Multiple-alarm fires is a convention used in the United States to quickly communicate and understand the severity of a fire. For instance, news outlets report on incidents such as a "four-alarm fire" to indicate a blaze that is more difficult to handle than a "two-alarm fire." While it is true the higher degree of the fire alarm, the more firefighters are dispatched to battle the blaze, this is not a one alarm to one fire house relationship.
Unit Response Protocols
Fire departments have dispatch systems which receive emergency requests and coordinate the efforts of firefighters. To aid in communication, each department has a series of short codes that correspond to actual information. In New York, 10-21 means "one-alarm fire." Every degree alarm requires a different number of response units, which can be any type of vehicle including fire engines, ladder trucks and supervisor trucks. Fire companies send a different number of response units for each degree alarm, depending on the city you are in.
One Alarm Fire
When an emergency call is receive by the fire department, a discovery set of units are dispatched to the location in question, often called a "box" alarm. If the first responders confirm there is a blaze happening, a one alarm fire is issued. Once this happens, an additional set of units are dispatched to the location to battle the blaze. The exact number of units that respond varies based on your location. For instance, in Washington, DC a one alarm fire indicates six fire engines, three ladder trucks, one rescue squad, two fire chiefs and one ambulance are on scene.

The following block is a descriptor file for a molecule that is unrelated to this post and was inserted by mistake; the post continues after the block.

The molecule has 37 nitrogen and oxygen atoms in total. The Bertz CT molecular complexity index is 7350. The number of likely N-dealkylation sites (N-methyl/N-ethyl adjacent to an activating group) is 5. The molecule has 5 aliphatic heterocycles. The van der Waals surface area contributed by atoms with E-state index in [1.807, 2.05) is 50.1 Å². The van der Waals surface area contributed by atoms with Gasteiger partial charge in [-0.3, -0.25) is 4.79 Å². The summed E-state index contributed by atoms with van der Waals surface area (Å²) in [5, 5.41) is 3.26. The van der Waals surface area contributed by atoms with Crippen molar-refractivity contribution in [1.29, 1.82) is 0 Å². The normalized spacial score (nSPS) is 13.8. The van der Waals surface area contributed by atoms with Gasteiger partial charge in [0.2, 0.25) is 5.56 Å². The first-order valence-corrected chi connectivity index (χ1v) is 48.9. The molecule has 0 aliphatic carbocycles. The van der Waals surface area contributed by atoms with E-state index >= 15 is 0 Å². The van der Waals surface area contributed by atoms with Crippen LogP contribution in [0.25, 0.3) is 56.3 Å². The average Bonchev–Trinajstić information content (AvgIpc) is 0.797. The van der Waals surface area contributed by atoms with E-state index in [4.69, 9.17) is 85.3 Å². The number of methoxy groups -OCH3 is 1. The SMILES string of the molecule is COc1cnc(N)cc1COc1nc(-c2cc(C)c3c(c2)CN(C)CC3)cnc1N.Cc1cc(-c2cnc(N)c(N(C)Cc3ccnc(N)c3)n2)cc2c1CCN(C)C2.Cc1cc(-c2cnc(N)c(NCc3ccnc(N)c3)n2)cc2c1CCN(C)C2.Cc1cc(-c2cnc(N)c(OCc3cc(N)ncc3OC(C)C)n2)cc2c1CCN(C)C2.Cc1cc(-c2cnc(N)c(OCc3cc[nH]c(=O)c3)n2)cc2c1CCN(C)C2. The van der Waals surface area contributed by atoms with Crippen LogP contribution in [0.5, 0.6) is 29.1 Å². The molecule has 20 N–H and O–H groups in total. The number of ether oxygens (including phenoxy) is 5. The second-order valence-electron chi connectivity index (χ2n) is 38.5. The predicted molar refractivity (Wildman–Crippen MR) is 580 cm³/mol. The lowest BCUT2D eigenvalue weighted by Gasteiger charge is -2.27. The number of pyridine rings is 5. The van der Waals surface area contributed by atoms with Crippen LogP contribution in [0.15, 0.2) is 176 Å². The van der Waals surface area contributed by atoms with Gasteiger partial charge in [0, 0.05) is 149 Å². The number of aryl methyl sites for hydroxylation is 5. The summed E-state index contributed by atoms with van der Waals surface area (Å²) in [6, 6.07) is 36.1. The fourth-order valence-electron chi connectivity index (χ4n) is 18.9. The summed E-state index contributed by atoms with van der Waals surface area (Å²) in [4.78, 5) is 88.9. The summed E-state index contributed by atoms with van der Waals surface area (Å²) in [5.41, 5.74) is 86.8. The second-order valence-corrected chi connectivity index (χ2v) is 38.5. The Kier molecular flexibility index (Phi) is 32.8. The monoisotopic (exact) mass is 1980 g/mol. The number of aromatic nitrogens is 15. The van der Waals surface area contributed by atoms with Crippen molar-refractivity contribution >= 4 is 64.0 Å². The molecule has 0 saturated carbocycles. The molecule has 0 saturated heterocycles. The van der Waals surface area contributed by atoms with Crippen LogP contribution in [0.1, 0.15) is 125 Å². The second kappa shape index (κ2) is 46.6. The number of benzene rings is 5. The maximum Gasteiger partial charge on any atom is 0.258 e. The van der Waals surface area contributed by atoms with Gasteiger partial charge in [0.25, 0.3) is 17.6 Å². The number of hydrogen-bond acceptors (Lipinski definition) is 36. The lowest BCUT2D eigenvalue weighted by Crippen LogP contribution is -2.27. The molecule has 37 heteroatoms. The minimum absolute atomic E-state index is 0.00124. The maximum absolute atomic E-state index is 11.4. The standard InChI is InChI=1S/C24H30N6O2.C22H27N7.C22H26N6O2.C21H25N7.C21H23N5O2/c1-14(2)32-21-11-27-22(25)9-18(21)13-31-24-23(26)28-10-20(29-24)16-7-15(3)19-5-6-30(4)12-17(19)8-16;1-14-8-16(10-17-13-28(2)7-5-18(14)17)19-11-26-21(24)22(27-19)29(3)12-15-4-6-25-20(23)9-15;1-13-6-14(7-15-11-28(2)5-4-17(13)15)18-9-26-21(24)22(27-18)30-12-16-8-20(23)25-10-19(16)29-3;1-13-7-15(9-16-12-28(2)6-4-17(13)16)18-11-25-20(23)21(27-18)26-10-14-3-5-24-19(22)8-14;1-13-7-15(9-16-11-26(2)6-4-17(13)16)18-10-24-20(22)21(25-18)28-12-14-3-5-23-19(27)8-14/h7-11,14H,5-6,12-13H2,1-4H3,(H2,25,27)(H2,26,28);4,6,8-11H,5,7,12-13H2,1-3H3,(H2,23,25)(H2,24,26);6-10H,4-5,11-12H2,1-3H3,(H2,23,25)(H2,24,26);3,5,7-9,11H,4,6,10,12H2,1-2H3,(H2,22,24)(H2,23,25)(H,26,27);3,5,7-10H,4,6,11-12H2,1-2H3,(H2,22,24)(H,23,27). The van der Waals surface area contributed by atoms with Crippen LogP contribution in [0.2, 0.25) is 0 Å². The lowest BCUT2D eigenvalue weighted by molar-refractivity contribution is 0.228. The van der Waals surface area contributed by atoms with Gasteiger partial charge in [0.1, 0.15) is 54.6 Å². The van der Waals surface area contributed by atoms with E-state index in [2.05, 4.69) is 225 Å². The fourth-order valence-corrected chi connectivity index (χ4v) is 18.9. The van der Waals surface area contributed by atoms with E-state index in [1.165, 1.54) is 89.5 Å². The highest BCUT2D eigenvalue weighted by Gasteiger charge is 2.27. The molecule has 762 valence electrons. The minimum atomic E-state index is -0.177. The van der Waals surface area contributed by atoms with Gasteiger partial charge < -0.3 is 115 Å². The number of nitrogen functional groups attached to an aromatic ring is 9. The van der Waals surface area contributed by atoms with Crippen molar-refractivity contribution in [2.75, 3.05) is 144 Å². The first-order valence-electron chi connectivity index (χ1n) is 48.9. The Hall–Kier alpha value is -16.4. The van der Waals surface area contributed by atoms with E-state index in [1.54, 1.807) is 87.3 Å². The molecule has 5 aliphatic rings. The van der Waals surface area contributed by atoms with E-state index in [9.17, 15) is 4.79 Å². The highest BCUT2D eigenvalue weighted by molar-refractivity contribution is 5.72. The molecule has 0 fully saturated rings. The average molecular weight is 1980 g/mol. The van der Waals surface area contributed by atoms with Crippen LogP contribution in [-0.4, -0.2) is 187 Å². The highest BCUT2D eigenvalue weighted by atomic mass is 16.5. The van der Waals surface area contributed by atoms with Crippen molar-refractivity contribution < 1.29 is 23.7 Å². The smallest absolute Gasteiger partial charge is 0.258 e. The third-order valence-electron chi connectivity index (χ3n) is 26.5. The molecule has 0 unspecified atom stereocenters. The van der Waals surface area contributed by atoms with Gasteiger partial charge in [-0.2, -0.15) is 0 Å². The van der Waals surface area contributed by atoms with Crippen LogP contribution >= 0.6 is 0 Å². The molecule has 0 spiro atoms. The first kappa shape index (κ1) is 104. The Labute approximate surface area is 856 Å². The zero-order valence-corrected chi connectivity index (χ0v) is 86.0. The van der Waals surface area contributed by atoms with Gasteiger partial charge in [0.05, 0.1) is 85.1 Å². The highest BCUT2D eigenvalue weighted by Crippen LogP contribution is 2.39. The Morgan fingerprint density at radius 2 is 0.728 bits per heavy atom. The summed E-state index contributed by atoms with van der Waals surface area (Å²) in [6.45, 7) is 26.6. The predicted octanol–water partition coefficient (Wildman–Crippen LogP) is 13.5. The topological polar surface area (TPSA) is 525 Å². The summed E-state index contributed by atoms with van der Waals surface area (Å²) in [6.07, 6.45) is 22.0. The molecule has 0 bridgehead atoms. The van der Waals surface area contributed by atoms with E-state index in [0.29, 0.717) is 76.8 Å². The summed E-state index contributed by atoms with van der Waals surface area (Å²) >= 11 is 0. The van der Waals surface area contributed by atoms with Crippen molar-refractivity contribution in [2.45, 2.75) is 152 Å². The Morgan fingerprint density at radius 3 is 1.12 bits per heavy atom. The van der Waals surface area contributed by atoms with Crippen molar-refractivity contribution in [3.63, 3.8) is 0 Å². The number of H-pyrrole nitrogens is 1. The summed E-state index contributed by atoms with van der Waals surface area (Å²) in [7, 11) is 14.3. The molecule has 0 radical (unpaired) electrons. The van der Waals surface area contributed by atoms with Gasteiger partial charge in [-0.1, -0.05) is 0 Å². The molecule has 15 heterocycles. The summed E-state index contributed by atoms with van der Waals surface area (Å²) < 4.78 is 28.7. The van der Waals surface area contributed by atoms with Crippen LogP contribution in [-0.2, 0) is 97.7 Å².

Multiple Alarm Fire
First responders on the scene of a fire are the best to assess the situation's severity. They communicate the size and intensity of the blaze to dispatchers and raise the degree of the fire alarm as necessary, i.e. two alarm fire, three alarm fire. Each time the degree moves up, additional units are dispatched to the scene of the fire both to relieve units and to add support to firefighting efforts.
Fire Alarm Escalation
Theoretically, an enormous blaze can escalate the degree of a fire alarm indefinitely. However, there are norms. For instance, the New York Fire Department has a short code system that only accommodates up to a five alarm fire, assuming that most situations are handled with this level of response. However, there are instances where blazes reach 10 alarm fire level and fire companies have to respond accordingly. As fire companies contain situations, intensity lowers as does the degree of the fire alarm.
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